The Peasantry

The condition of the peasants in the duchy should not be viewed in simplistic terms. On the one hand, from the time of the order there was still quite a large stratum of free peasants on the properties of the duke, in addition to which there were many who had been given their freedom by the dukes. On the other hand, the Pacta Subiectionis, the Privilege of Gotthard and especially the 1617 code of Courland law (Statute of Courland) reinforced the lords' power over their peasants. Fugitive peasants were to be returned to the owner, no matter how much time had passed, but the owner had to take care of his peasants, and could not punish a peasant by death without a court sentence. In addition, the peasants of the duke's manors had the right to complain about their lords. In 1622 the diet forbade the peasants from keeping guns, with the exception of manor hunters, whereas a decision of 1638 allowed the peasants to celebrate weddings for two days, while town citizens were permitted to celebrate only one day. And, just as at the present day, the law was often broken. The peasants would celebrate weddings and other festivities much longer than permitted, and maintained illicit practices of their ancestors, in addition to which they often dressed and behaved inappropriately to their social rank.


1. Document on the freeing of a peasant, issued by Duchess Anna. Mitau/Jelgava, 13 November 1584. Parchment. LVVA, Collection 5561, Inventory 4, File 680.

The document certifies that, at the insistent request of Georg Spurre, peasant of Grünhof/Zaļenieki, Anna has freed him and his descendants for all time from manor labour and dues. For this, he must provide about 8.4 kg of honey to the duke's court every year and the same amount of wax, and in case of need must serve as a courier within the borders of the duchy.

2. Document by Duke Frederick. Mitau/Jelgava, 19 August 1609. LVVA, Collection 554, Inventory 3, File 1126.

Duke Gotthard and Anna had already granted Michel Dragen, peasant of Grünhof/Zaļenieki, the status of a free peasant, for which he was to pay a certain sum of money every year and provide the dukes with a rider to accompany him on journeys abroad. Now, at the request of Michel's three sons, Duke Frederick was granting them more land, for which they were to pay 200 marks in money every year and must place two manservants with good horses at the disposal of the duke whenever required.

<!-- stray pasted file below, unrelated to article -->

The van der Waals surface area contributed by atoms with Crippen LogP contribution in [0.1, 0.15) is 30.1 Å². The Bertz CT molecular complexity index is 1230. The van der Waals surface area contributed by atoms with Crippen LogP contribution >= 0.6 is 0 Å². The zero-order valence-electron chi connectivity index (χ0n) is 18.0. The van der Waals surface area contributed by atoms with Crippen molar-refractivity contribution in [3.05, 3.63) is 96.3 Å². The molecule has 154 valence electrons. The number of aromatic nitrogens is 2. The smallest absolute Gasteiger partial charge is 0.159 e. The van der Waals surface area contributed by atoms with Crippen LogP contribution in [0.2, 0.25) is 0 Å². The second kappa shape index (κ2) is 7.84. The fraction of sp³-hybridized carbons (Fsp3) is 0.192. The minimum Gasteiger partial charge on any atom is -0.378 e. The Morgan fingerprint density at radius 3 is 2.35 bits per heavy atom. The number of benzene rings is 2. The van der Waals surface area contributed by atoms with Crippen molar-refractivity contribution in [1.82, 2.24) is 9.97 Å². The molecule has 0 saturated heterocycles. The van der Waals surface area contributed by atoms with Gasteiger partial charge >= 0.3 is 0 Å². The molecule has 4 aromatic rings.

3. Description of the boundaries of the land of the Dragunen family, approved by Nikolaus Kettler and Johaness Wölcker, secretary of the Goldingen/Kuldīga Court. 7 October 1627. LVVA, Collection 554, Inventory 3, File 1133.

The free peasants Dragunen had purchased a plot of land from Duke Frederick, paying for it with two bulls and about 17 kg of wax. On the instruction of the duke, the officials inspected the land, marked the boundaries and presented it to the Dragunen family.

4. Oath of loyalty for serfs compiled by Wilhelm Moritz von den Brincken, owner of Wensau/Vendzava-Manor, or by his secretary. Circa 1630s. LVVA, Collection 6999, Inventory 39, File 99.

I, N.n., swear before God and His Holy Word and before my honourable master and his children that I do not wish to step outside of this state as a fugitive or give my servant dishonourable hope of fleeing, and should I do so then let God make me wilt like the dry sod on which I stand barefoot, and that my body should so become as dead as the stone I hold under my arm, and that my life should die out like the flame does when I blow out a candle, and that it should run out like water does when I pour it from a jug, so help me gracious God and His Holy Word.

5. Gift document by Friedrich Behr, owner of Schleck/Zlēkas and Laidsen/Laidze Manors. Schleck/Zlēkas, 24 March 1638. LVVA, Collection 1100, Inventory 1, File 42.

In his own name and the name of his wife Emerentzia Benigna, F. Behr grants his servant Werner Wilcken, in gratitude for honourable and diligent service, the serf Jahn Bridack, along with his wife and children. Wilcken and his descendants may dispose of the peasant as they wish: use him for labour, re-settle, mortgage or sell him.

6. Report to Elisabeth Magdalena from Michael Sergest, the duchess' secretary. Schwethof/Svēte, 6/16 April 1638. LVVA, Collection 554, Inventory 1, File 194.

He reports that a judicial investigation has been carried out against a certain Appell and Sile, who had been accused of witchcraft by Ilse Ruters before the latter had been burned at the stake in Bauske/Bauska. The two refused to admit their guilt even after repeated torture. Zīle related that she could cure livestock using salt prepared using magic words and denied that she was doing anything evil. But, since in the view of the judges incantations could be effective only with the help of the Devil, Sile has been burned at the stake. In the case against Appell, it was decided to interrogate the Mesoten/Mežotne innkeeper Ewert, on whom he is said to have cast an illness, subsequently curing him. If Appell is found guilty, he will be burned at the stake, too.

7. “Maiden of Courland”. Circa 1600. Drawing in the memorial album of Johann Hieronymus Rörscheidt. LVVA, Collection 5759, Inventory 2, File 1403.